This week, we get a little closer to the coming of the Lord. The readings last week focused on how it is that we are to prepare for Jesus’ coming in glory, but this week, the readings talk to us about He who will judge.
The beginning of the First Reading, from the prophet Isaiah in the 600s BC, identifies who it is that will come to judge: “A shoot springs from the stock of Jesse.” What is that and why is that a “who”? Isaiah is using agricultural language to talk about the line of Jesse. Jesse was the father of King David in the Old Testament. That makes David the shoot: He who came from Jesse. But it’s not King David that will come to rule the nations at the end of time when “the moon fails,” it will be the Davidic King, Jesus.
Isaiah draws out two things very poetically, which will be an easy occasion for us to divert our attention to the spider-webs on the Church ceilings if we don’t have a clue of what’s going on in the reading. The first thing Isaiah draws out is how it is that Jesus will judge: Using all the gifts of the Holy Spirit that will rest upon Him (this might remind you of the gifts of the Holy Spirit that you learned about in Confirmation). “He does not judge by appearances, he gives no verdict on hearsay, but judges the wretched with integrity.” Jesus is always the perfect judge because He knows our hearts better than we do and it is our hearts, as well as our actions, that He will judge.
The second thing that Isaiah draws out for us is what it will be like after the judgement: It will be just like it was in the beginning. “In the beginning,” in the Garden of Eden before the Fall, there was no death. Man did not eat animals, nor did other animals eat each other. All of life fed on the vegetation of the land. Read the first chapter of the entire Bible, Genesis 1, and see for yourself. The Lord will restore this peace to the fullest and Isaiah explains this in poetic imagery: “The wolf lives with the lamb, / the panther lies down with the kid, / calf and lion feed together, / with a little boy to lead them.” There is so much to say about this! Let this suffice: Who is it that shall enter the Kingdom of God? Those who make themselves like little children (See Matthew 19:14). We see here, in beautiful imagery, that we, as small children of our heavenly Father, shall lead the way in His restored Kingdom.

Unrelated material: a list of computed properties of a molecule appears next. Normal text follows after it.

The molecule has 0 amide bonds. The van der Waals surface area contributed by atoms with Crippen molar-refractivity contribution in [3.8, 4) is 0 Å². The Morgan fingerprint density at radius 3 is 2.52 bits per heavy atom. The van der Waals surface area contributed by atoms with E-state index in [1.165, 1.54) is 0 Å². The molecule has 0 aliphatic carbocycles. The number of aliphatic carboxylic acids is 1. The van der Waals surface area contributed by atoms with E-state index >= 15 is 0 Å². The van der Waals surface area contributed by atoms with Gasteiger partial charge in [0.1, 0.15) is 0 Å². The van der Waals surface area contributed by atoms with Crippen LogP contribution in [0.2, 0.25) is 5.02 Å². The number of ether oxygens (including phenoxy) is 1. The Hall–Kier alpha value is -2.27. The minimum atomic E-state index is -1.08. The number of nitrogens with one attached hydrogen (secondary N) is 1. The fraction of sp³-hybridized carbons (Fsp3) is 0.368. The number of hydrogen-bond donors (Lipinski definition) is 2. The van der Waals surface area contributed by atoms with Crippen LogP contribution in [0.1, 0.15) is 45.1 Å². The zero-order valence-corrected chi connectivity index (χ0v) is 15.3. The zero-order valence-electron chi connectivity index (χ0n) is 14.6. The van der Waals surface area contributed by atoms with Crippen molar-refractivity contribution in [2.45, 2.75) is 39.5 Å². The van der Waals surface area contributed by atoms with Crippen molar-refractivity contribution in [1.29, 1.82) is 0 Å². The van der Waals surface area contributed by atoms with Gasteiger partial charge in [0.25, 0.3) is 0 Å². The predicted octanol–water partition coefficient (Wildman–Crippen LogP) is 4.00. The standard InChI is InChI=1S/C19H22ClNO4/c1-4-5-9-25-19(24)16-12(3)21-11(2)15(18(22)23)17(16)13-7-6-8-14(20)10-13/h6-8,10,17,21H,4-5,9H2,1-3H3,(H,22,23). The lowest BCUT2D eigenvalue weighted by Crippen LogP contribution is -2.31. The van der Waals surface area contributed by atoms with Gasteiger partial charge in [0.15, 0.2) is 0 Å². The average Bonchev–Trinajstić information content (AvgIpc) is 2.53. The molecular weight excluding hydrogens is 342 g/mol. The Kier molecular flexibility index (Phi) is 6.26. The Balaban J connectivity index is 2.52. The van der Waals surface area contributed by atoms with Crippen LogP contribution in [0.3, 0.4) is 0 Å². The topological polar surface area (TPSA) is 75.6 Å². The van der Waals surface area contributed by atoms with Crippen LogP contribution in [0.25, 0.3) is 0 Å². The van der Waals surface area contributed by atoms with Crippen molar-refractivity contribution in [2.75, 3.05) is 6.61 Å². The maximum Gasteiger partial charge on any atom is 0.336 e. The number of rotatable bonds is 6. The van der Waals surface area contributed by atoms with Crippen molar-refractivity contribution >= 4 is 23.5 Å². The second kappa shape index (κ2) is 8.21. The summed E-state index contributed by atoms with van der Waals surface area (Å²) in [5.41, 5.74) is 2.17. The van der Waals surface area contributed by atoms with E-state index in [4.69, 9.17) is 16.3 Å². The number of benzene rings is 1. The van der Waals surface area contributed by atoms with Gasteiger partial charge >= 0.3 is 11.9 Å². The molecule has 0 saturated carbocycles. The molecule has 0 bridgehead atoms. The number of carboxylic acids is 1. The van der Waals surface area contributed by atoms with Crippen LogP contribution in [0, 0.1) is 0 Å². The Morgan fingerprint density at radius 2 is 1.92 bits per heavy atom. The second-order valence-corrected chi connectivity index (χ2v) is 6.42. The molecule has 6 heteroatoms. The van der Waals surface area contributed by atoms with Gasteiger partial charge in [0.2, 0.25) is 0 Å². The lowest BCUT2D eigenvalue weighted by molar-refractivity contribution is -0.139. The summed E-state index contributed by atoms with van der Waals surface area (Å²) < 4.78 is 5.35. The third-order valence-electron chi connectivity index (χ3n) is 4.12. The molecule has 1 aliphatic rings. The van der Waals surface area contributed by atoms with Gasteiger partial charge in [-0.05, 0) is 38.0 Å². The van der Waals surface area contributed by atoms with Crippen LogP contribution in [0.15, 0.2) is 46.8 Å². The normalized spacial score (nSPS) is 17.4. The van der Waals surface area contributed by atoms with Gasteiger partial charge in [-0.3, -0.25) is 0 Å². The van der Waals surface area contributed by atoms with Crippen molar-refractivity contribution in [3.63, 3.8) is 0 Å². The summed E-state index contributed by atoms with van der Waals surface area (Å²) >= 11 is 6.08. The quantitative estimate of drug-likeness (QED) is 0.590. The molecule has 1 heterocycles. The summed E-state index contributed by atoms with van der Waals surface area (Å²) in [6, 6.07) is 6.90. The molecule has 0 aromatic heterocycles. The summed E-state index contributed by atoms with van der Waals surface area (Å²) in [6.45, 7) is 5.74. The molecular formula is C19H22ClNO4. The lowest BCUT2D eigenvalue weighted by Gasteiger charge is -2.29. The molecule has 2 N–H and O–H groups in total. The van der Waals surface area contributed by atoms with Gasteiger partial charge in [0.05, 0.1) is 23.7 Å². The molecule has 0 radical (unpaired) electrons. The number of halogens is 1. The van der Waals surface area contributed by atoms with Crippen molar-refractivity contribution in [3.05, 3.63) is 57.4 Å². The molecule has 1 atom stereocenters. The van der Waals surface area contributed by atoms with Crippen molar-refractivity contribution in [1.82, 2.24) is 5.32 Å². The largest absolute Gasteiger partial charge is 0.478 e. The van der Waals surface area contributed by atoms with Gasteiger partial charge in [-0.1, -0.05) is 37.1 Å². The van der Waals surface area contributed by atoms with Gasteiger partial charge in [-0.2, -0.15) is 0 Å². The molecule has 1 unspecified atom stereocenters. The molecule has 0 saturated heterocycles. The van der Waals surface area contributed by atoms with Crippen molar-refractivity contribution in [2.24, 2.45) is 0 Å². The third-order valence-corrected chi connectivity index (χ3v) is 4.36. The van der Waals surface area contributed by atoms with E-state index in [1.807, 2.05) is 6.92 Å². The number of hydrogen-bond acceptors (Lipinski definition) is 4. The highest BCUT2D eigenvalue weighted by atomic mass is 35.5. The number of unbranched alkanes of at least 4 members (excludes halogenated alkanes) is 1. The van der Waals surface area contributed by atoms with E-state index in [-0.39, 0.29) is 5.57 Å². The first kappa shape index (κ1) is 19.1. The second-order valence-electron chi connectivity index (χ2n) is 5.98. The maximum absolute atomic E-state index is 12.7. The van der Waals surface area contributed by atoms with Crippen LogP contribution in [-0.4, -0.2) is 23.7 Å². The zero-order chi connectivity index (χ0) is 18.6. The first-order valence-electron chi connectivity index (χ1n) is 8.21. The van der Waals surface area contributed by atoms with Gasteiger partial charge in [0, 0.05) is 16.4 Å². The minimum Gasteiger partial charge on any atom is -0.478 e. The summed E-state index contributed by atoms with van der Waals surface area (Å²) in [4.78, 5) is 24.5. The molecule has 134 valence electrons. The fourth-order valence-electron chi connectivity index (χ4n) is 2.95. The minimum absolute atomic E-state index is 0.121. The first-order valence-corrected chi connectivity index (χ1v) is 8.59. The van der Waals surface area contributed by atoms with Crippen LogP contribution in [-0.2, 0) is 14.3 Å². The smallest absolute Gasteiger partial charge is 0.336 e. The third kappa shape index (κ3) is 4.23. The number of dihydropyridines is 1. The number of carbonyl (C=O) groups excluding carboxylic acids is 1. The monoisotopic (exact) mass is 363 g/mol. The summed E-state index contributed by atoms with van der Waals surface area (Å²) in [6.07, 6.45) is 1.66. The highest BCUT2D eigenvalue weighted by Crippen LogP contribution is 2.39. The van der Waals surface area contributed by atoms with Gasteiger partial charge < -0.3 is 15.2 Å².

In his days justice shall flourish, and peace till the moon fails.
In the Second Reading, St Paul speaks to us very plainly and will be easier for us to follow. He encourages us never to give up. He reminds about how the Scriptures, which to St Paul meant the Old Testament, give us examples “of how people who did not give up were helped by God.” This ought to be us. As Jesus says in Matthew 10:22: “He who endures till the end will be saved.” St Paul also reminds us in the reading, “It can only be to God’s glory… for you to treat each other in the same friendly way as Christ treated you.” Let us ask ourselves this week, “How did Christ treat me? How does Jesus treat me?” I know the answer can be daunting, but His grace that He gives us in His precious body will see us through if we cooperate. Let us persevere and never give up — God will help us.
In the Gospel, St John the Baptist has some pretty harsh words for the Pharisees, who were not even trying to live righteous lives, that came presuming mercy from him. He fiercely warns them that they should repent and produce good fruit. We can apply these words to ourselves, especially in the season of Advent. We too must bear good fruit. “Even now the axe is laid to the roots of the trees.” This sounds like the shoot that will come from the Jesse tree in the First Reading. It’s meant to! This is because St John the Baptist reminds us that it’s the shoot of Jesse’s tree, i.e. Jesus, that will alone bear fruit unto eternal life — If we are not united to Jesus, then we will never bear good fruit. He Himself says in John 15: “ I am the vine, you are the branches. He who abides in me, and I in him, he it is that bears much fruit, for apart from me you can do nothing. If a man does not abide in me, he is cast forth as a branch and withers; and the branches are gathered, thrown into the fire and burned.”
Here’s a fun fact that will actually mean something to our lives: There in John 15 Jesus uses the word “abide,” which means ‘to take up one’s dwelling in.’ The only other place where Jesus uses this word in a symbolic sense in the entire four Gospels is in John 6:56 where He says: “He who eats my flesh and drinks my blood abides in me, and I in him.” This begs the question and answers it for us: It is through the Eucharist that we take up our dwelling in Jesus. It is through His most precious body and blood that we become united to Him like branches to a vine. It is only through this “great Sacrament” that we will come to “produce the appropriate fruit” that the Baptist speaks of.